Prevalence of thrombophilia in patients with a stillbirth
Villar Ruiz OP, Batllori Badia E, Bebia Conesa V, García Alcázar D, Barbero Casado P, Forcén Acebal L.
Obstetrics and Cynecology Service, Hospital Universitario “12 de Octubre”.
The casual relation between thrombophilia and stillbirth remains controversial. To assess the prevalence of thrombophilia in patients with a stillbirth attended at our centre between 2007-2017
Descriptive study. Main variable: Prevalence of thrombophilia in patients with fetal loss >16 GW
Secondary variables: demographic data (BMI, age), smoking status, obstetric history (OH), anatomopathological (AP) findings of fetus and placenta, other pregnancy outcomes related to thrombophilia.
Prevalence of thrombophilia: 13,16% (n=32). Most frequent thrombophilia: Protein S deficiency (4,93%, n=12). Mean BMI: 26 (19-41, CI 95%); Mean age: 35 y.o.(29-41, CI 95%). Smoking status: 21,9% (n=7) were smokers. OH: previous stillbirth (3,12%, n=1), recurrent miscarriages (3,12%, n=1). AP findings: placental infarction (31,25%, n=10), umbilical cord thrombosis (6,25%, n=2). Other pregnancy outcomes: RCIU (9,4%, n=3), abruptio placentae (6,25%, n=2).
The most common thrombophilia in our patients is protein S deficiency, which also has a higher than expected prevalence. We found no differences in the prevalence of the rest of thrombophilias when compared to general population. In those cases where thrombophilia was identified, it was difficult to establish whether it was a determining factor for stillbirth. Some AP findings like placental infarction or umbilical cord thrombosis, in the absence of other potential underlying causes, may support that thrombophilia played a major role. Our data does not support the need to investigate, in a systematic manner, the presence of thrombophilia in patients with unexplained stillbirth. However, we do consider studying those patients with AP findings which could suggest the presence of a thrombophilia. There is still the need for larger, well designed studies, in order to clarify if there are any subgroups of patients which may benefit from diagnosis and treatment of a potential underlying thrombophilia.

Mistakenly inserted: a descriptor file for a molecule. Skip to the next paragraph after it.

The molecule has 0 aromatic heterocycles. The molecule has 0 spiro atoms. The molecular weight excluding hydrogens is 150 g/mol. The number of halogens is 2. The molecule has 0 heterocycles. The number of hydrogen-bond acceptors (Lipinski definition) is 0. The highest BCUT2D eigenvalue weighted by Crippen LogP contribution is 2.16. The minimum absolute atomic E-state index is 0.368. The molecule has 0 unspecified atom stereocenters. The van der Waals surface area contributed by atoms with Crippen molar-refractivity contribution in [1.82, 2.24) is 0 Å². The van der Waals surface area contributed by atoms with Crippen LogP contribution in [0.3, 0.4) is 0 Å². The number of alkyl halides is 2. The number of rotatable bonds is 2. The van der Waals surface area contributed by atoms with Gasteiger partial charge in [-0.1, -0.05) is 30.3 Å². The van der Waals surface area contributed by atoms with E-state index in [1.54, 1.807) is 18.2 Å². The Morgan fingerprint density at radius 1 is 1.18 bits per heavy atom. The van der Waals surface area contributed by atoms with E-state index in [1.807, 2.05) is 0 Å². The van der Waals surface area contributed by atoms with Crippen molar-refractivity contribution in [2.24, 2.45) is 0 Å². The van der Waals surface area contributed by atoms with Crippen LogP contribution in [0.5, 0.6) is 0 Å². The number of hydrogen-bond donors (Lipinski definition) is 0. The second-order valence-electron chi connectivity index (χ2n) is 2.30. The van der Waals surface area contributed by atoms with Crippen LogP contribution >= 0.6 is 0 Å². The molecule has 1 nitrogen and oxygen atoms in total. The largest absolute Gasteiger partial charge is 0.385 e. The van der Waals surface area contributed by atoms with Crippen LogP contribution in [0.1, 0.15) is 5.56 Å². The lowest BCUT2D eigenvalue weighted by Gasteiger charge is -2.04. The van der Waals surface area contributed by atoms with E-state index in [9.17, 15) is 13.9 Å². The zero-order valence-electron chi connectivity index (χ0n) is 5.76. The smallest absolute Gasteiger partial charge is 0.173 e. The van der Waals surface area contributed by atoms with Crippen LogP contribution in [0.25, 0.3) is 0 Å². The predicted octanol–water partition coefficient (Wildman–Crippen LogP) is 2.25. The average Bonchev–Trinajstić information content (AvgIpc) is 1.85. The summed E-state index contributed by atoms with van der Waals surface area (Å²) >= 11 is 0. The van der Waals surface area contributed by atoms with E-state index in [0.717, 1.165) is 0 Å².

Patient data has been collected from database used during patient consultations of our perinatal mortality outpatient clinic. This data is stored and only the main authors have the right to access to personal data to ensure subject safety. No personal data has been used to write this retrospective descriptive study, therefore no ethical approval (further than Heads of Service) has been required. The authors declare no conflict of interest.
Thrombophilia, stillbirth, prevalence, causal relation